The hope, being pursued by various research teams around the world, is to be able to eventually produce synthetic chemical systems that mimic nature's process of photosynthesis and thereby produce a more efficient way of harnessing the sun's energy than today's photovoltaic panels, and that can be used to produce some kind of fuel that can be stored and used when needed, eliminating the intermittency problems of solar power. Understanding how to maximize the efficiency of the process is one step toward being able to create such a system.
The new research, by Cao and postdoctoral fellow Ji-Hyun Kim, found that there are many possible shapes that can be formed by bundles of chromophores — the reaction centers within molecules that actually absorb particles of light from the sun, or that transfer that energy or convert it into chemical forms that can be stored for later use. Among other configurations, the chromophores readily either adopt a helical shape (like a bedspring) or form a stack of disks. In their analysis, the stacked-disk configuration proved especially easy to fine-tune for optimal efficiency.
There are three basic types of chromophores: acceptors, which absorb the light's energy; donors, which emit light; and bridges, which transfer the energy from one reaction center to another. In systems composed mainly of donors and acceptors, the addition of extra bridges can greatly increase the efficiency of the process, the researchers found. In addition, specific ratios of acceptor to donor sites lead to the most efficient transfer of energy. Their findings were published in The Journal of Physical Chemistry ("Optimal Efficiency of Self-Assembling Light-Harvesting Arrays"), and the work was supported by the MIT Energy Initiative, the Singapore-MIT Alliance for Research and Technology, the National Science Foundation and the MIT Center for Excitonics.
In the related work published last month, Cao, Class of 1942 Professor of Chemistry Robert Silbey, and their postdoctoral fellow, Jianlan Wu, had found that the efficiency of natural photosynthesis can be improved by adding just the right amount of noise — that is, random fluctuations. Since noise usually reduces efficiency, this finding was somewhat counter-intuitive. Adding more noise could also decrease the efficiency, they found. "There's an optimum amount" of noise, Silbey explains, that produces the most efficient transfer of energy.
To explain why a certain amount of noise could be helpful, he offers the analogy of friction from the road while driving a car. Of course, friction slows the car somewhat, thus decreasing efficiency, and with too much friction the car could grind to a halt. But if there were no friction at all — such as on a perfectly smooth icy surface — the wheels would just spin and the car would not move at all. There is an optimum amount of friction somewhere in the middle, and that's also the case with noise in a photosynthetic system. In the case of photosynthesis, energy is being transferred from one part of the molecule to the next, and random environmental fluctuations — or noise — can add a push to the moving electrons carrying the energy and help propel them along, up to a point; but too much of this extra push can have the opposite effect, scattering the excitons so they are less likely to make it to the reaction center where that energy is harnessed.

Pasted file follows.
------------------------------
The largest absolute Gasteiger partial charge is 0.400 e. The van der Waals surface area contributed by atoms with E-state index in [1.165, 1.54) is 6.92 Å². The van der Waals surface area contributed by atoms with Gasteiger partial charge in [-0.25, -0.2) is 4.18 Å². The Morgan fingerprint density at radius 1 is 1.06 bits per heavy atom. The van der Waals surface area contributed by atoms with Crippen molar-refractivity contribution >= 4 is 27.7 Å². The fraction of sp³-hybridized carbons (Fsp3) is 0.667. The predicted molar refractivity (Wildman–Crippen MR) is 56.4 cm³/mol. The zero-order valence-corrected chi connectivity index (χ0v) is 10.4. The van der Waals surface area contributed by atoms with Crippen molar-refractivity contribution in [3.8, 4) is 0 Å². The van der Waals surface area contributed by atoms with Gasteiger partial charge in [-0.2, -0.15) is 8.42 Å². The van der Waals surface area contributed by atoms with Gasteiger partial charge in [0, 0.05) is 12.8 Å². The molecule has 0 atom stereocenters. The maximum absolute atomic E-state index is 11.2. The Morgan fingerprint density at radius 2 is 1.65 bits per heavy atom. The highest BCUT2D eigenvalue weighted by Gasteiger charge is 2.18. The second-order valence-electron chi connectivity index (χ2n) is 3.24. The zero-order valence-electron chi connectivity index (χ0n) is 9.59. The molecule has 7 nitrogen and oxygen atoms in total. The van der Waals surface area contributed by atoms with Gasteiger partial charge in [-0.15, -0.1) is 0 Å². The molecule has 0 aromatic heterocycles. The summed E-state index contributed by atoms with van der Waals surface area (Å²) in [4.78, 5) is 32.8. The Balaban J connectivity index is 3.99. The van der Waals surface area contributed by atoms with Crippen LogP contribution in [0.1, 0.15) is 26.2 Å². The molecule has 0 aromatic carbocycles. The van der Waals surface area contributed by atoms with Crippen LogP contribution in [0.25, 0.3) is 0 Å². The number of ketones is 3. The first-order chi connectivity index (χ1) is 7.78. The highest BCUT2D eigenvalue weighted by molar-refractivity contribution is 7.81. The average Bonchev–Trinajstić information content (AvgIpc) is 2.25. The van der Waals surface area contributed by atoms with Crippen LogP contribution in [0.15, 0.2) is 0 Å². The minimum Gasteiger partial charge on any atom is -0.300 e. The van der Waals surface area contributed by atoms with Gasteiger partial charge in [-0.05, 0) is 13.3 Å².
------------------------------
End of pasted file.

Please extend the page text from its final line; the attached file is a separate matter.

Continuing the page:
The specific photosynthetic systems the team studied included those from green sulfur bacteria, which have a very common type of multi-chromophoric aggregates that perform the energy conversion, Silbey says.
While many teams of researchers have studied the way photosynthesis takes place in different plants, algae and bacteria, this work looked at the underlying quantum-mechanical processes and calculated how a variety of different variables affected the efficiency of the system, Cao says. "We think we have a very general picture of it now, that can be used for optimal design" of new, synthetic light-harvesting systems. This could allow fine-tuning of the timescales, temperatures and molecular configurations to get the maximum energy output from a given amount of sunlight. The search for general optimization in light-harvesting systems is currently being pursued by several other groups, including those of MIT professor of mechanical engineering Seth Lloyd, Alan Aspuru-Guzik of Harvard University, and Martin Plenio of Ulm, Germany.
This theoretical analysis was triggered by experiments in the last few years, including those by Greg Engel, an assistant professor of chemistry at the University of Chicago, which demonstrated the quantum-mechanical basis for biological photosynthesis. "That's what got the theorists all worked up," Cao says, and led them to search for basic understandings that could lead to the most efficient possible systems. The next step will be for others to apply this understanding to the design of new synthetic systems.
Engel, who was not involved in this MIT research, says it is "a beautiful piece of work." He adds that "for a long time we have known that photosynthesis has been optimized by evolution, but understanding the way it was optimized provides a way to move forward" in trying to design similarly optimized synthetic systems. "Now that we can take advantage of this and copy some of the underlying design principles" nature has used, he says, "it opens up many new opportunities for us to take advantage of the three-and-a-half billion years of R&D that nature has done."
But this is just the beginning of a long process in terms of applying this understanding, Engel says: "There is still a great deal of work to be done. This is not the answer, this is the beginning of the roadmap, the first signpost along the way."